Svyatoslav announced to his mother and his boyars, ‘I do not care to remain in Kiev, but should prefer to live in Perya-slavets on the Danube, since that is the centre of my realm, where all riches are concentrated; gold, silks, wine, and various fruits from Greece, silver and horses from Hungary and Bohemia, and from Rus’ furs, wax, honey, and slaves.’ But Olga made reply, ‘You behold me in my weakness. Why do you desire to depart from me?’ For she was already in precarious health. She thus remonstrated with him and begged him first to bury her and then to go wheresoever he would. Three days later Olga died. Her son wept for her with great mourning, as did likewise her grandsons and all the people. They thus carried her out, and buried her in her tomb. Olga had given command not to hold a funeral feast for her, for she had a priest who performed the last rites over the sainted Princess.[23]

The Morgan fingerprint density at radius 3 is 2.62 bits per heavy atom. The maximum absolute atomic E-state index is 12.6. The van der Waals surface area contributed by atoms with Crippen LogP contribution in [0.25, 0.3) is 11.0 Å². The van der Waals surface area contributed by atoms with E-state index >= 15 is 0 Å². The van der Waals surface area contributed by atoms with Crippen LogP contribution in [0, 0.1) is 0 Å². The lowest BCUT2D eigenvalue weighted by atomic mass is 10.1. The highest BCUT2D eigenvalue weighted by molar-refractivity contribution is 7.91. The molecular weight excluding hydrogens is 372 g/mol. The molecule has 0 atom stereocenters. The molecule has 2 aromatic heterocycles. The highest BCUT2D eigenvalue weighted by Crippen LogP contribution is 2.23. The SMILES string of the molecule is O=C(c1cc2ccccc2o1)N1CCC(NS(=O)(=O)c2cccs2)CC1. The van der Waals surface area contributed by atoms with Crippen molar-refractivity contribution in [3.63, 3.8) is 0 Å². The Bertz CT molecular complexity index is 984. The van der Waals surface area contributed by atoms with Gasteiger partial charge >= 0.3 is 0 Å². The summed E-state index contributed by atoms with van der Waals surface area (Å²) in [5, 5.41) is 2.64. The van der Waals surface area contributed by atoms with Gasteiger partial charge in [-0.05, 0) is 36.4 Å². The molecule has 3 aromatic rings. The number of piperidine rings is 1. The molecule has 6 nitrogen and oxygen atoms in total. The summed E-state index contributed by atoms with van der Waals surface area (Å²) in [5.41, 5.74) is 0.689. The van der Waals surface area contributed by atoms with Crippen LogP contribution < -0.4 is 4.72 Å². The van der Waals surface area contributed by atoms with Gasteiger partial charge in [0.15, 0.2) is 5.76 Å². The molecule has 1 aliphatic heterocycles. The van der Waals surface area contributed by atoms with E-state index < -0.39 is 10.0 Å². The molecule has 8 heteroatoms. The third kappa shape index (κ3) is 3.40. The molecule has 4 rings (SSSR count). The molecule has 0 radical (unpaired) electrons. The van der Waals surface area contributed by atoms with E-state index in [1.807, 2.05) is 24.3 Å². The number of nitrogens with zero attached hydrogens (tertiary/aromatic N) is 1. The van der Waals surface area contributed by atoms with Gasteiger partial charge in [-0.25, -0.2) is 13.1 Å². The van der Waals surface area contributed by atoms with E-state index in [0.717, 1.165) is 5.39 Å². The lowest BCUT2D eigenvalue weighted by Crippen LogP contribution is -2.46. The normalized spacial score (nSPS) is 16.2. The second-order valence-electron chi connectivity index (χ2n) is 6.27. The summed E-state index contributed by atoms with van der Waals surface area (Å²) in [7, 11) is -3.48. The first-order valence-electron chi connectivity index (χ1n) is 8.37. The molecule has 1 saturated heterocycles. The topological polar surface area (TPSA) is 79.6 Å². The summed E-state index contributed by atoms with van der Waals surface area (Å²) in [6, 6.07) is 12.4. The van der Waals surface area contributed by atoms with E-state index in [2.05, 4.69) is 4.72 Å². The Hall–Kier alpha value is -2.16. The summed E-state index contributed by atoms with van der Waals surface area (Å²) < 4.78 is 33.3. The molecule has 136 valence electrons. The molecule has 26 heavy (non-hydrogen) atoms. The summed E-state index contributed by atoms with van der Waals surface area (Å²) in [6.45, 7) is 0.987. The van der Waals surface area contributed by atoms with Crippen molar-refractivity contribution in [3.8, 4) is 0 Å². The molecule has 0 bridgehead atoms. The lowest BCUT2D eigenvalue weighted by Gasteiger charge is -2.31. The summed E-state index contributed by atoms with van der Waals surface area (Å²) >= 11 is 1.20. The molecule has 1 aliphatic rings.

Although he disapproved of his mother’s Christian tradition, Svyatoslav heeded Olga’s request that her priest, Gregory, conduct a Christian funeral without the ritual pagan burial feast.[24] Her tomb remained in Kiev for over two centuries, but was destroyed by the Mongolian-Tatar armies of Batu Khan in 1240.[24]

Legacy[edit]

Sainthood[edit]

At the time of her death, it seemed that Olga’s attempt to make Kievan Rus’ a Christian territory had been a failure. Nonetheless, Olga’s Christianizing mission would be brought to fruition by her grandson, Vladimir, who officially adopted Orthodox Christianity in 988.[24] The Primary Chronicle highlights Olga’s holiness in contrast to the pagans around her during her life as well as the significance of her decision to convert to Christianity: